309 Kingcobra 197? = Development of AH-1J. POP: 2; one powered by P&W T400-CP-400 Turbo Twin-Pac coupled turboshaft, the second by Avco Lycoming T55-L-7C turboshaft. Both featured a modified nose which housed a stabilized multi-sensor sight and enlarged ammunition bay, larger span stub wings, a ventral fin for improved longitudinal stability, and extended tail boom to compensate for the larger, wide-chord main rotor unit. Forerunner of AH-1T
Bell 407 [N407PH] (Bell-Textron)
407 1994 (TC H2SW) = 7pCH; 814hp Allison 250-C47; rotor: 35'0" length: 42'0" load: 2402# v: 161/139/0 range: 328 ceiling: 17,900'.
409 SEE AH-63.
412 SEE 212.
Bell 427 (Bell-Textron)
427 1999 = No data.
Bell 430 [N43011] Bell-Textron)
430 (TC H9SW) 1994 = 10pCH; 808hp Allison 250-C40; rotor: 48'0" length: 57'3" load: 3815# v: 173/160/0 range: 434 ceiling: 14,600'. Set helicopter around-the-world speed record in Sep 1996 [N43011]. $4.5 million; POP: ??.
533 1962 = UH-1B with two 920lb Continental J69-T-9 turbojets added and a swept wing. Flown with both two- and three-blade rotors. Reached speeds of 250mph in level flight.
A-7 Airacobra 1941 = P-39 as aerial target.
AH-1 Cobra (Model 209, 249) - USMC/Army 2p close-support attack helicopter, unofficially nicknamed "Huey" after HU designation. The 2 prototype YAH-1Gs had retractable skid landing gear [66-15246/15247].
AH-1E, -1S(ECAS) 1975 = load: 3400# v: 141/x/0 range: 315. POP: 205; included 7 exports.
AH-58 Warrior 1988 = Army modified and armed OH-58D.
AH-58D 19?? =
Bell YAH-63 [73-22246] (Bell)
AH-63 (Model 409) 1975 = Based on King Cobra. 2pCH; two 1500hp GE T700-GE-700 turboshafts; rotor: 51'0" length: 52'5" v: 202/167/0 range: 515 ceiling: 29,000'. Bell's entry in US Army Advanced Attack Helicopter competition, lost out to Hughes AH-64. POP: 2 as YAH-63 [73-22246/22247].
ATV SEE 65.
Coaxial Rotor Helicopter 1945 = Little-known research machine with counterrotating blades on a common shaft flew briefly but was reportedly scrapped before any potential could be realized.
This could be Model 31 or 46, the only two missing Bell model numbers in that time sequence, or the undocumented Model 36 project. ( Stéphane Beaumort 7/7/07)
Design studies of relative importance, not bearing a factory Model number and, except for D-292, none was built:
CTR-22A/B/C/D - Tilt-rotor project (1983).
CTR-750 - Tilt-rotor project.
CTR-800 - Tilt-rotor project.
CTR-1900 - Tilt-rotor project.
D-182C - Trailrotor T-37 COIN conversion project in 1956.
D-188A - The designation XF-109 was requested, but never allocated officiallythree times reserved but never allocated in the end.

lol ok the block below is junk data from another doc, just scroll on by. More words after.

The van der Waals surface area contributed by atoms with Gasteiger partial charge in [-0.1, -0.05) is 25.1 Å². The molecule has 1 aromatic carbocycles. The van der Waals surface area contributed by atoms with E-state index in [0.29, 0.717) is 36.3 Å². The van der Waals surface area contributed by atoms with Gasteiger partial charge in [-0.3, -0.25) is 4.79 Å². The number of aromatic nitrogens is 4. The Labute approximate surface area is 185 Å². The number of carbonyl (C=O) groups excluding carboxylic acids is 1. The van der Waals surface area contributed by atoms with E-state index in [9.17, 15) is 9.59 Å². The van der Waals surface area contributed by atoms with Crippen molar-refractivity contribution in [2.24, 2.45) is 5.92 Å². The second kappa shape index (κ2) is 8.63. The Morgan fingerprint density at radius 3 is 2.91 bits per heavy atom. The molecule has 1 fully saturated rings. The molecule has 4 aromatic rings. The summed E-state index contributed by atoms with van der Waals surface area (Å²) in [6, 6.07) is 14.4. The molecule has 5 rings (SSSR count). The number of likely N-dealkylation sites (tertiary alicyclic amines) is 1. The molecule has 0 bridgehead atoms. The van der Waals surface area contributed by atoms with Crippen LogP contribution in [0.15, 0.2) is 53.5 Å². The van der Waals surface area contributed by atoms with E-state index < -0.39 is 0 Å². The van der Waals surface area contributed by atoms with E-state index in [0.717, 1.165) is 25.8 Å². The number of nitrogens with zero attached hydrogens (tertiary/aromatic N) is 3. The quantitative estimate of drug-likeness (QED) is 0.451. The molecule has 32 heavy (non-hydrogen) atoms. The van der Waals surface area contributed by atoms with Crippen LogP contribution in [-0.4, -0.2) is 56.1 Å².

Bell D-190B (Bell)
D-190B - USAF V/STOL concept for SAR, cargo, liaison, ground support (1957). Two tilting ducted props and turboshafe engines. Got only as far as a mock-up for wind tunnel testing, but some technology went into X-22A program.
D-223 - Tilt-rotor project (1956).
D-230 Flying Jeep - VTOL project with four foldable ducted fans.
D-246 - Tilt-rotor project (1959).
D-252 - Tilt-rotor project (1961).
Bell D-255 (Bell)
D-255 Iroquois Warrior - Full-size mock-up of a tandem 2p combat helicopter (1962).
D-262 - Smaller version of D-255 (1964)
D-266 - Composite prop-rotor VTOL research aircraft pre-design study proposal in response to Army's Composite Aircraft Program (1965).
D-267 - Tilt-rotor project (1968).
D-292 ACAP 1985 = 2-4pCH; two 680hp Avco-Lycoming LTS101-750C turboshafts; rotor: 42'0" length: 40'5"; ff: 8/x/85. Designation was factory model number. ACAP = Advanced Composite Airframe Program; constructed of Kevlar, plastic/epoxy, and graphite. POP: 2.
D-303 - Tilt-rotor project (1980).
D-321 - Tilt-rotor project (1980).
D-326 Clipper - Commercial tilt-rotor passenger transport (1980).
D-327 - Tilt-rotor project (1980).
D-329 BAT - Research VTOL developed as a proposal for the Army's 1984 LHX light helicopter program.
D-340 Pointer - Design proposal for tilit-rotor UAV.
D-2149-1 Carabao - Design proposal for ground-effect machine.
Bell F-109 (D-188A) Mock-up (Bell via Paul Matt coll)
F-109 1959 = Joint VTOL supersonic bomber project with Convair, based on Bell D-188A design, only made it to the mock-up stage. Eight turbojets, two rotating on the wingtips, two fixed horizontally in the tail, and two vertically through the fuselage aft of the cockpit. F- designation was assigned by USAF, but s/n on the tail was Bell's "blue-sky" number.
F2L Airabonita 1944 = Unarmed P-39Q to USN with conventional landing gear and tailhook, used first in carrier evaluations, finally as target drone. POP: 2 as F2L-1K [91102/91103].